To Catch A Trader



I thought it might interesting to have a look at the comparative performance of QAN and AIZ.

Screen Shot 2014-08-28 at 1.02.28 pm



I am certain there is a thesis for someone on the topic of how to turn a globally well respected brand  into a basket case.

Money Management Quotes

I was going though some old bits and pieces and came across some quotes I had collected from the Market Wizards books.

“[Michael Marcus - another top trader] taught me one other thing that is absolutely critical: You have to be willing to make mistakes regularly; there is nothing wrong with it. Michael taught me about making your best judgement, being wrong, making your next best judgement, being wrong, making your third best judgement, and then doubling your money.”Bruce Kovner

“You should always have a worst case point. The only choice should be to get out quicker.”Richard Dennis

“95 percent of my profits have come from 5 percent of my trades.”Richard Dennis

“That cotton trade was almost the deal breaker for me. It was at that point that I said, ‘Mr. Stupid, why risk everything on one trade? Why not make your life a pursuit of happiness rather than pain?’”Paul Tudor Jones

“If I have positions going against me, I get right out; if they are going for me, I keep them… Risk control is the most important thing in trading. If you have a losing position that is making you uncomfortable, the solution is very simple: Get out, because you can always get back in.”Paul Tudor Jones

“Don’t focus on making money; focus on protecting what you have.”Paul Tudor Jones

“The elements of good trading are: (1) cutting losses, (2) cutting losses, and (3) cutting losses. If you can follow these three rules, you may have a chance.”Ed Seykota

“Throughout my financial career, I have continually witnessed examples of other people that I have known being ruined by a failure to respect risk. If you don’t take a hard look at risk, it will take you.”Larry Hite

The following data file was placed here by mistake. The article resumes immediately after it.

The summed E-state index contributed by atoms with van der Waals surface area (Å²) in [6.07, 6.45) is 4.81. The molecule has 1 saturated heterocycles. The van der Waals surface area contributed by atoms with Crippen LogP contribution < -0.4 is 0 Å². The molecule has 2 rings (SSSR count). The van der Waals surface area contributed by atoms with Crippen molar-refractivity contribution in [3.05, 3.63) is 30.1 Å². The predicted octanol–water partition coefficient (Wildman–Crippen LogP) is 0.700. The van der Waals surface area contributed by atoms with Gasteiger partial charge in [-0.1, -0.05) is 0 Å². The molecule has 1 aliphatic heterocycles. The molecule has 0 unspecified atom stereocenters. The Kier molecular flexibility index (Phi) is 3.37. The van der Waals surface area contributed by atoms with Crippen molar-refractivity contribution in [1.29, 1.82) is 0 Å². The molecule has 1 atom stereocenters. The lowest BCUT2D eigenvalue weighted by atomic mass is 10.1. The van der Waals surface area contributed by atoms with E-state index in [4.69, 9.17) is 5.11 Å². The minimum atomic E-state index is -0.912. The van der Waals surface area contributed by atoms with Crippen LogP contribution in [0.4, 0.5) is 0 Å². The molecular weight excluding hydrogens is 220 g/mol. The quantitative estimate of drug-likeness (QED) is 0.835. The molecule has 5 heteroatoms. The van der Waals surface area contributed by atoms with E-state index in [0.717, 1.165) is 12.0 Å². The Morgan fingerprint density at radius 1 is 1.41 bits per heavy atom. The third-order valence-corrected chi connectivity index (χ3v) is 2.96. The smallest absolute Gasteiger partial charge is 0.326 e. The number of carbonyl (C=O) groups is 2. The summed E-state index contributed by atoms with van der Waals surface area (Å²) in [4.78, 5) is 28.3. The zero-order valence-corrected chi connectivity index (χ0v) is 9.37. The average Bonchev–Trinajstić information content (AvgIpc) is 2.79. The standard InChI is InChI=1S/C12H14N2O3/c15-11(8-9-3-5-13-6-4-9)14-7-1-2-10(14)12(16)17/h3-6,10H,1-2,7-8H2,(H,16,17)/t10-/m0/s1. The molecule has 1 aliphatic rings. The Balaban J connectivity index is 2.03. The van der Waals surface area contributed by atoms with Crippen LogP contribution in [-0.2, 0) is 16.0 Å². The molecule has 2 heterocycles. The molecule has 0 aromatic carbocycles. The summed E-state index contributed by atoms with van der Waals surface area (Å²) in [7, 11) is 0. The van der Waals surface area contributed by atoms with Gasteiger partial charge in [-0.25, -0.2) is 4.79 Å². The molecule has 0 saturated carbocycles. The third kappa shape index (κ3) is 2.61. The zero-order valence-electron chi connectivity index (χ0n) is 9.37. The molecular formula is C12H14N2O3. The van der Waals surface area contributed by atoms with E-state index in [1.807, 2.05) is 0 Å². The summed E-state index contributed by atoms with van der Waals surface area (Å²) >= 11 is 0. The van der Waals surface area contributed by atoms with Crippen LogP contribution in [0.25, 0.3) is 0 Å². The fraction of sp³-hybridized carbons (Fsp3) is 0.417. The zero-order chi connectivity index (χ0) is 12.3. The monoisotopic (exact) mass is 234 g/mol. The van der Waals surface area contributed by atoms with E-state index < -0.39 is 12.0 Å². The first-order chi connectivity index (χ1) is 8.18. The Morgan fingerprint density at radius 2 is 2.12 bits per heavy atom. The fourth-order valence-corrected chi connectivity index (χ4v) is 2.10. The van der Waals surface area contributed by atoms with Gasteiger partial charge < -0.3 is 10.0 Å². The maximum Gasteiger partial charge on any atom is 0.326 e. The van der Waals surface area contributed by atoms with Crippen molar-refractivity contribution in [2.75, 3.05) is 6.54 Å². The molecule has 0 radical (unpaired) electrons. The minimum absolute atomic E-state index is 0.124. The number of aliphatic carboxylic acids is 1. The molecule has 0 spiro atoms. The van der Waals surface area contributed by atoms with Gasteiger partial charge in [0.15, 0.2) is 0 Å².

“Frankly, I don’t see markets; I see risks, rewards, and money.”Larry Hite

“My philosophy is that all stocks are bad. There are no good stocks unless they go up in price. If they go down instead, you have to cut your losses fast… Letting losses run is the most serious mistake made by most investors.”William O’Neil

“When I became a winner, I said, ‘I figured it out, but if I’m wrong, I’m getting the hell out, because I want to save my money and go on to the next trade.’”Marty Schwartz

“Learn to take losses. The most important thing in making money is not letting your losses get out of hand.”Marty Schwartz

“I realized that this chipping away approach was what I should be doing, not putting myself at a big risk, trying to collect a ton of dough.”Tony Saliba

“I always define my risk, and I don’t have to worry about it.”Tony Saliba

“When I get hurt in the market, I get the hell out. It doesn’t matter at all where the market is trading. I just get out, because I believe that once you’re hurt in the market, your decisions are going to be far less objective than they are when you’re doing well… If you stick around when the market is severely against you, sooner or later they are going to carry you out.”Randy McKay

“I’ll keep reducing my trading size as long as I’m losing… My money management techniques are extremely conservative. I never risk anything approaching the total amount of money in my account, let alone my total funds.”Randy McKay